Sadly Going Around Again

Groundhog Day

Well, it’s February 2nd and that means a rodent will come out of the ground, look around, decide “fuck this, it’s too cold,” and go back into his den for six more weeks of Winter. It’s a silly ritual predicated on the prognosticating powers of a weird little dirt marmot. And yet, every year, people get into the spirit of it and think, somehow, this mud weevil can somehow tell us if Winter will be harsh or kind. He can’t, we all know he can’t, but we all, for some reason, go along with it because it’s tradition and we have to obey the many dictates of tradition.

Also tradition: watching Groundhog Day every year. It’s like watching Die HardThe 1980s were famous for the bombastic action films released during the decade. Featuring big burly men fighting other big burly men, often with more guns, bombs, and explosions than appear in Michael Bay's wildest dreams, the action films of the decade were heavy on spectacle, short on realism. And then came a little film called Die Hard that flipped the entire action genre on its head. every Christmas or 1776 every July 4th. These are traditions baked into the holidays, things we did with our families that we then pass on to the next generation, and they can pass onto the next, without anyone ever wondering, “why are we watching Bill Murry go through the same events, over and over until he finally learns a lesson?” We’re stuck in our own loop of time, going through the same motion every year, watching Murray’s Phil Connors once again suffer his own kind of Hell and euphoria all wrapped up in a 90-minute package. It’s what we’ve always done. It’s what we’ll always do.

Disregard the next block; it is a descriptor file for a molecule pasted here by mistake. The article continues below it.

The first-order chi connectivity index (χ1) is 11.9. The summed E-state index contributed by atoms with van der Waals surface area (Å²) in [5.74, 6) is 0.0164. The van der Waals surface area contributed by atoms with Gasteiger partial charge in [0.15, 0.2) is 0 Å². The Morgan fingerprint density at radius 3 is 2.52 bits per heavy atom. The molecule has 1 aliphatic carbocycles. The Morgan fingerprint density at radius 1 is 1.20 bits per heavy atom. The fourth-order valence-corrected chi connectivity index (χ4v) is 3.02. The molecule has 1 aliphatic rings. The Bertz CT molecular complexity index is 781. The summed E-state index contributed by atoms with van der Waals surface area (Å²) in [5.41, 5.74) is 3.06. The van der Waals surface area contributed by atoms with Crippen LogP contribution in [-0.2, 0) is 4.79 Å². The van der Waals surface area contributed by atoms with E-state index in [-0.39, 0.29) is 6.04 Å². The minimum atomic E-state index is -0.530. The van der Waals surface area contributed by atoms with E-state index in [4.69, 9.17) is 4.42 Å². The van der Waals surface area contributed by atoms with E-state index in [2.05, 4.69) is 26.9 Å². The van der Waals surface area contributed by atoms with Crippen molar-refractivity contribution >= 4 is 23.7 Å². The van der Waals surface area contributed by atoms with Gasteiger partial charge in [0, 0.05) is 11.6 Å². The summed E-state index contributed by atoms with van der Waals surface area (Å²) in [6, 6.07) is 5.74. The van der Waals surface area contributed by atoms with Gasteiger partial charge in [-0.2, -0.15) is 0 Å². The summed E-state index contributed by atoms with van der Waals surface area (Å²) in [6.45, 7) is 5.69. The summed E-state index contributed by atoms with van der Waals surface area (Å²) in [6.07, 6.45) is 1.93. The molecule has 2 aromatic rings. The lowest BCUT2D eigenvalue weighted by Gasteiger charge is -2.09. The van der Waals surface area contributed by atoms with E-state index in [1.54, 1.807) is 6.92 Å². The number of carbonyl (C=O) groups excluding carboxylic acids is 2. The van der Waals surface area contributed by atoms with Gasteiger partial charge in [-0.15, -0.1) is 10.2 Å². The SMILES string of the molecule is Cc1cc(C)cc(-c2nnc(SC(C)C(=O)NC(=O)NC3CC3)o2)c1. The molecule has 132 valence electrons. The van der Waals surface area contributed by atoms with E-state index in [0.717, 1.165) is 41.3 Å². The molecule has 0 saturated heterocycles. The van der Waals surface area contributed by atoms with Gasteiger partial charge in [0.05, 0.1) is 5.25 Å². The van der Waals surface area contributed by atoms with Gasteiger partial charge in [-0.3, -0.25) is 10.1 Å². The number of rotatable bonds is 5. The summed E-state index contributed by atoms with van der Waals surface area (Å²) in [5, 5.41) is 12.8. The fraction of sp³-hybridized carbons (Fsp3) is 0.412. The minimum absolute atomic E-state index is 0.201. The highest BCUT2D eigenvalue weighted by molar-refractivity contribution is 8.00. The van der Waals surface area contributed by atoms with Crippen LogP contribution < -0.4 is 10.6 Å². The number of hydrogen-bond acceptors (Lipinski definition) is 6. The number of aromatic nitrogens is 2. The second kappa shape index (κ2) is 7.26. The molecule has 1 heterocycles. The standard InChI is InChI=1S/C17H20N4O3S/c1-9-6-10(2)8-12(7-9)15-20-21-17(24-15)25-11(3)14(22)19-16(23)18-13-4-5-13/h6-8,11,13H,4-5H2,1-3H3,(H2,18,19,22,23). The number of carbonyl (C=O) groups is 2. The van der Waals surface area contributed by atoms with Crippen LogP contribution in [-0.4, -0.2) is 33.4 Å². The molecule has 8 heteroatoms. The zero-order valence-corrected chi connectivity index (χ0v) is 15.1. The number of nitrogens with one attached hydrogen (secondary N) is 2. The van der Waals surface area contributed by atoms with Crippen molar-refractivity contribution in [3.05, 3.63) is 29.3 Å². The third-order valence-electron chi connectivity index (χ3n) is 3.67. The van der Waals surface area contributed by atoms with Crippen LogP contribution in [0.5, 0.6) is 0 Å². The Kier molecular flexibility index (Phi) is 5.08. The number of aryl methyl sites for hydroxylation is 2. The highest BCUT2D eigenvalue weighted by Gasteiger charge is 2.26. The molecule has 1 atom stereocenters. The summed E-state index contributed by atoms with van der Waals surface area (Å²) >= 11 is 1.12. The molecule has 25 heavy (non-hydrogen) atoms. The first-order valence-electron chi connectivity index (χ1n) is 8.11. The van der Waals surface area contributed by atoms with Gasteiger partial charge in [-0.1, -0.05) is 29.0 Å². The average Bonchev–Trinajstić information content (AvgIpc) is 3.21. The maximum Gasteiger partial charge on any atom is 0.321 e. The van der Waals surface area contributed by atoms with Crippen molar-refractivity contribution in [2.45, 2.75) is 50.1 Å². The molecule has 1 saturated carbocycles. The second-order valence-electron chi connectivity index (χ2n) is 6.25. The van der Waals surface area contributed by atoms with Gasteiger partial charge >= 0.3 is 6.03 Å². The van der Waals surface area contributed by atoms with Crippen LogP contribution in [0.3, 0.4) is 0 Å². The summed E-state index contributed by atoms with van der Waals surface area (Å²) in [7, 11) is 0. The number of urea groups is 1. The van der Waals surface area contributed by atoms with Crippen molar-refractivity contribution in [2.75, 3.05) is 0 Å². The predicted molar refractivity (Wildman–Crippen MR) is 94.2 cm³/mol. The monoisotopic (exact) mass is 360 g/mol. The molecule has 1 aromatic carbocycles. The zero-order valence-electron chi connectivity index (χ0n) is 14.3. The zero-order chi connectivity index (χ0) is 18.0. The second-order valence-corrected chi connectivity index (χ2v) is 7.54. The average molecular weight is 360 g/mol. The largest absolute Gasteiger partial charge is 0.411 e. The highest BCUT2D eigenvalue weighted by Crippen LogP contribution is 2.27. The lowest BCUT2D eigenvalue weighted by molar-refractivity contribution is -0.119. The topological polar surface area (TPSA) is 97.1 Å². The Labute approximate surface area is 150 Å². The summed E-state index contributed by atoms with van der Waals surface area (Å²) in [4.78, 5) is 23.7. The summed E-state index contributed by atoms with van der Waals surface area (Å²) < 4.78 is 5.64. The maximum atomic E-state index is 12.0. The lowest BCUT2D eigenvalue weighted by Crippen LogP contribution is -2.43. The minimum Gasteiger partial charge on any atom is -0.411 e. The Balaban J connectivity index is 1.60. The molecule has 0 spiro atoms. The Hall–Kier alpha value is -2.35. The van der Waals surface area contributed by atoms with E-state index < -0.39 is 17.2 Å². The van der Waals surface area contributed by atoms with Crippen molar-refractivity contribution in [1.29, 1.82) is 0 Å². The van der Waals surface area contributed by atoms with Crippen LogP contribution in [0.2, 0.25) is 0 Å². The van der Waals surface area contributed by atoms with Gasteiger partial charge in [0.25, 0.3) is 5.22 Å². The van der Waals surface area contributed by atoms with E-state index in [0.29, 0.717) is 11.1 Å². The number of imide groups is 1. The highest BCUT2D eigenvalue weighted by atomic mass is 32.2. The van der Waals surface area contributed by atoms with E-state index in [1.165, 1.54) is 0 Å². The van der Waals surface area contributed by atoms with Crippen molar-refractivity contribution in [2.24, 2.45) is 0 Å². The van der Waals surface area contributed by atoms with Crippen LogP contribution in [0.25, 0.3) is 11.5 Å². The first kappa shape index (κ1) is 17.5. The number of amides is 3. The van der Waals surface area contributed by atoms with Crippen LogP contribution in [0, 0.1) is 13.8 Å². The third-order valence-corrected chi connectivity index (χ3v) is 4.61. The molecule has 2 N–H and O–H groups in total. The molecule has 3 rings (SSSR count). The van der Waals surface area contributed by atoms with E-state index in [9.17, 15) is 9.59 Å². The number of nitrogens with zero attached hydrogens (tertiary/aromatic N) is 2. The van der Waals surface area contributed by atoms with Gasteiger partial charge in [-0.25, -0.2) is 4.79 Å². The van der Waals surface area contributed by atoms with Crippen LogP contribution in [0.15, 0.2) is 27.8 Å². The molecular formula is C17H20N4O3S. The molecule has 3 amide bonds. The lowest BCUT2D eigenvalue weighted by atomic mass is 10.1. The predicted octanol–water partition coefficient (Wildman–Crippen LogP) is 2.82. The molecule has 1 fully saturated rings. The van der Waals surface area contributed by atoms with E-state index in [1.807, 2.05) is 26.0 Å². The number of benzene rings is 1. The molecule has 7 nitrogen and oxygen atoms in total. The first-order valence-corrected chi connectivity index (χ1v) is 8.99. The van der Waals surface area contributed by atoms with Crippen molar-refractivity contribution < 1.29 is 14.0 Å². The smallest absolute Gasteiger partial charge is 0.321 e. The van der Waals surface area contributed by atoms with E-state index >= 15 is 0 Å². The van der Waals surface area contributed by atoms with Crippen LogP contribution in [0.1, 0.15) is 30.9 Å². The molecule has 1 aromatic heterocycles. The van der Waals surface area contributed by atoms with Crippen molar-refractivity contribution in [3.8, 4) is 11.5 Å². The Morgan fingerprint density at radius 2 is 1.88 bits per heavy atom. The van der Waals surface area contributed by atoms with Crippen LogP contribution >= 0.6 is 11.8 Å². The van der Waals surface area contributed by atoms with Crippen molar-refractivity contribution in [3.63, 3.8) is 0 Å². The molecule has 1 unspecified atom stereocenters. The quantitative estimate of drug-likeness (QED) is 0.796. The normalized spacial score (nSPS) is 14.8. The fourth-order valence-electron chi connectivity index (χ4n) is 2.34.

Of course, we do it because it’s fun. Groundhog Day, released all the way back in 1993 (and the fashion choices in this film absolutely do emphasize that), is still going as a cultural touchstone because the film works. It’s a fun, often times light, comedy about a guy stuck in a time loop (not of his own devising), who can’t escape and, in the end, has to embrace his own looping immortality because, otherwise, he’d go insane (and there would be no benefit to going insane because he’d still be stuck there, gibbering like a mad man). It’s also a cultural point for a genre, showing everyone a prime example of time loop stories so that, any time someone wants to reference it in the future they just have to say, “you know, like Groundhog Day.” And everyone knows it because the movie is fun and everyone has seen it.

But is it a fun story? From the perspective we see, Phil goes through a lot of darkness to get to his euphoria. Sure, at the beginning, once he realizes what’s going on and comes to embrace it, he has fun. He dates a lot of women (who never even remember him the next time around), he steals a lot of money, he does dangerous things, and it’s all because he can and there would never be consequences. If you can’t die (which he soon learns he can’t) then what does it matter if he does dumb things? As per the bounds of the story, which sees Phil waking up everyday at 6:00 AM to go through the events of February 2nd all over again, any time he dies he’s right back in his bed the next loop, whether he wants to be or not.

That leads us to the darkness of it, though. Once Phil learns he can’t escape, and he’s had his fun, the dreary drudgery of an eternal, looping life gets to him. He has no escape, he’s trapped in amber with no way out. So he tries to kill himself, over and over again, looking for that one way that might actually stick. It never happens. Nothing he does around town has any lasting changes. He’s stuck there, unable to do anything to anyone around him or end his torment and find his sweet release. That’s not the lesson he has to learn.